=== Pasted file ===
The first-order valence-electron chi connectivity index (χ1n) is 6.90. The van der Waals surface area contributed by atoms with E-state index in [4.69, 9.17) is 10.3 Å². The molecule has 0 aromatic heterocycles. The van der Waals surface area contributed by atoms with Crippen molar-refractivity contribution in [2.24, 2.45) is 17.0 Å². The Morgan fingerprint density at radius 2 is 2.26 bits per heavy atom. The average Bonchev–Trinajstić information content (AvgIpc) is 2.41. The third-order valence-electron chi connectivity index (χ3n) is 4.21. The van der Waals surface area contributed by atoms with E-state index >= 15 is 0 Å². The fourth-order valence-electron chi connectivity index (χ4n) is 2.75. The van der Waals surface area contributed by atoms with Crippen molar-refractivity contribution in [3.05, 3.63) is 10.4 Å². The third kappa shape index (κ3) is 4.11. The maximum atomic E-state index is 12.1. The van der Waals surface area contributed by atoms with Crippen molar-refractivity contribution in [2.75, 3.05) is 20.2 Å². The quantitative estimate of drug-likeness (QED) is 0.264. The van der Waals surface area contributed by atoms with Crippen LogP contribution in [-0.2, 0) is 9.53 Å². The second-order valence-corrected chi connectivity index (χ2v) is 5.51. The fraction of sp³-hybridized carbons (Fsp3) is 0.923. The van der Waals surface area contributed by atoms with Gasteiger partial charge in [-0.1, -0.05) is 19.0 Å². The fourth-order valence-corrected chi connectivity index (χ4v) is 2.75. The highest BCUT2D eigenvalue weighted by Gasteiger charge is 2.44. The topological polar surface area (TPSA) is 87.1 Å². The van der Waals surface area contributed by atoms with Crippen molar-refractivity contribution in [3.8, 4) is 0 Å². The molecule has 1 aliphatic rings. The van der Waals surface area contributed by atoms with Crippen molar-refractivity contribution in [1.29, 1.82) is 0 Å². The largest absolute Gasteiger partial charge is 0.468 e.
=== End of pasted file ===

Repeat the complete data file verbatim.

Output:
The first-order valence-electron chi connectivity index (χ1n) is 6.90. The van der Waals surface area contributed by atoms with E-state index in [4.69, 9.17) is 10.3 Å². The molecule has 0 aromatic heterocycles. The van der Waals surface area contributed by atoms with Crippen molar-refractivity contribution in [2.24, 2.45) is 17.0 Å². The Morgan fingerprint density at radius 2 is 2.26 bits per heavy atom. The average Bonchev–Trinajstić information content (AvgIpc) is 2.41. The third-order valence-electron chi connectivity index (χ3n) is 4.21. The van der Waals surface area contributed by atoms with E-state index >= 15 is 0 Å². The fourth-order valence-electron chi connectivity index (χ4n) is 2.75. The van der Waals surface area contributed by atoms with Crippen molar-refractivity contribution in [3.05, 3.63) is 10.4 Å². The third kappa shape index (κ3) is 4.11. The maximum atomic E-state index is 12.1. The van der Waals surface area contributed by atoms with Crippen molar-refractivity contribution in [2.75, 3.05) is 20.2 Å². The quantitative estimate of drug-likeness (QED) is 0.264. The van der Waals surface area contributed by atoms with Crippen LogP contribution in [-0.2, 0) is 9.53 Å². The second-order valence-corrected chi connectivity index (χ2v) is 5.51. The fraction of sp³-hybridized carbons (Fsp3) is 0.923. The van der Waals surface area contributed by atoms with Gasteiger partial charge in [-0.1, -0.05) is 19.0 Å². The fourth-order valence-corrected chi connectivity index (χ4v) is 2.75. The highest BCUT2D eigenvalue weighted by Gasteiger charge is 2.44. The topological polar surface area (TPSA) is 87.1 Å². The van der Waals surface area contributed by atoms with Crippen molar-refractivity contribution in [3.8, 4) is 0 Å². The molecule has 1 aliphatic rings. The van der Waals surface area contributed by atoms with Crippen molar-refractivity contribution in [1.29, 1.82) is 0 Å². The largest absolute Gasteiger partial charge is 0.468 e.